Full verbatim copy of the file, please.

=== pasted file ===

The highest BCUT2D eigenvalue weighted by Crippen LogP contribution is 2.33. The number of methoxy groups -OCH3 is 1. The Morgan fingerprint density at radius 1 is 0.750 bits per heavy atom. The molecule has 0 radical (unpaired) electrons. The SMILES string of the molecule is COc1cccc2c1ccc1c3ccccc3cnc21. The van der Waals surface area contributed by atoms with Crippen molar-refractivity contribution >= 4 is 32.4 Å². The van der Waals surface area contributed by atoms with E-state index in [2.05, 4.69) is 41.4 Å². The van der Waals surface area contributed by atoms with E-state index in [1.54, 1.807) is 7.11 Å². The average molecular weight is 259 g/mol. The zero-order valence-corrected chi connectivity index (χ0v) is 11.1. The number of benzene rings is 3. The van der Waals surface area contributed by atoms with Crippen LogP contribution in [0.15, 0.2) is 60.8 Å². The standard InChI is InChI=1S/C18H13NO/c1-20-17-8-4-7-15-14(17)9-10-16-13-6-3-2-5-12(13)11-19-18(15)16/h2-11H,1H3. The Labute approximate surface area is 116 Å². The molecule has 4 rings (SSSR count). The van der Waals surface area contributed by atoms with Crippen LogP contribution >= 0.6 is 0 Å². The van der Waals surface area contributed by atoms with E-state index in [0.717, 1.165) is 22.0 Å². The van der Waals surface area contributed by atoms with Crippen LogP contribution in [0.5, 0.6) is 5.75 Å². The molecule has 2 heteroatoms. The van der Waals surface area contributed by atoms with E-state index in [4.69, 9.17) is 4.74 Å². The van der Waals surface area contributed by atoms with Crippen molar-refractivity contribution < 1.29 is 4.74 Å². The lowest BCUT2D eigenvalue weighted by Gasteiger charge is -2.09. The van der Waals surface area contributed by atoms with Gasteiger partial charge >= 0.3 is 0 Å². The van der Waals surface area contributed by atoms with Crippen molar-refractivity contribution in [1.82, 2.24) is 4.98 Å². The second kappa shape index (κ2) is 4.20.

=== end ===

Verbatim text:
The highest BCUT2D eigenvalue weighted by Crippen LogP contribution is 2.33. The number of methoxy groups -OCH3 is 1. The Morgan fingerprint density at radius 1 is 0.750 bits per heavy atom. The molecule has 0 radical (unpaired) electrons. The SMILES string of the molecule is COc1cccc2c1ccc1c3ccccc3cnc21. The van der Waals surface area contributed by atoms with Crippen molar-refractivity contribution >= 4 is 32.4 Å². The van der Waals surface area contributed by atoms with E-state index in [2.05, 4.69) is 41.4 Å². The van der Waals surface area contributed by atoms with E-state index in [1.54, 1.807) is 7.11 Å². The average molecular weight is 259 g/mol. The zero-order valence-corrected chi connectivity index (χ0v) is 11.1. The number of benzene rings is 3. The van der Waals surface area contributed by atoms with Crippen LogP contribution in [0.15, 0.2) is 60.8 Å². The standard InChI is InChI=1S/C18H13NO/c1-20-17-8-4-7-15-14(17)9-10-16-13-6-3-2-5-12(13)11-19-18(15)16/h2-11H,1H3. The Labute approximate surface area is 116 Å². The molecule has 4 rings (SSSR count). The van der Waals surface area contributed by atoms with Crippen LogP contribution >= 0.6 is 0 Å². The van der Waals surface area contributed by atoms with E-state index in [0.717, 1.165) is 22.0 Å². The van der Waals surface area contributed by atoms with Crippen LogP contribution in [0.5, 0.6) is 5.75 Å². The molecule has 2 heteroatoms. The van der Waals surface area contributed by atoms with E-state index in [4.69, 9.17) is 4.74 Å². The van der Waals surface area contributed by atoms with Crippen molar-refractivity contribution < 1.29 is 4.74 Å². The lowest BCUT2D eigenvalue weighted by Gasteiger charge is -2.09. The van der Waals surface area contributed by atoms with Gasteiger partial charge >= 0.3 is 0 Å². The van der Waals surface area contributed by atoms with Crippen molar-refractivity contribution in [1.82, 2.24) is 4.98 Å². The second kappa shape index (κ2) is 4.20.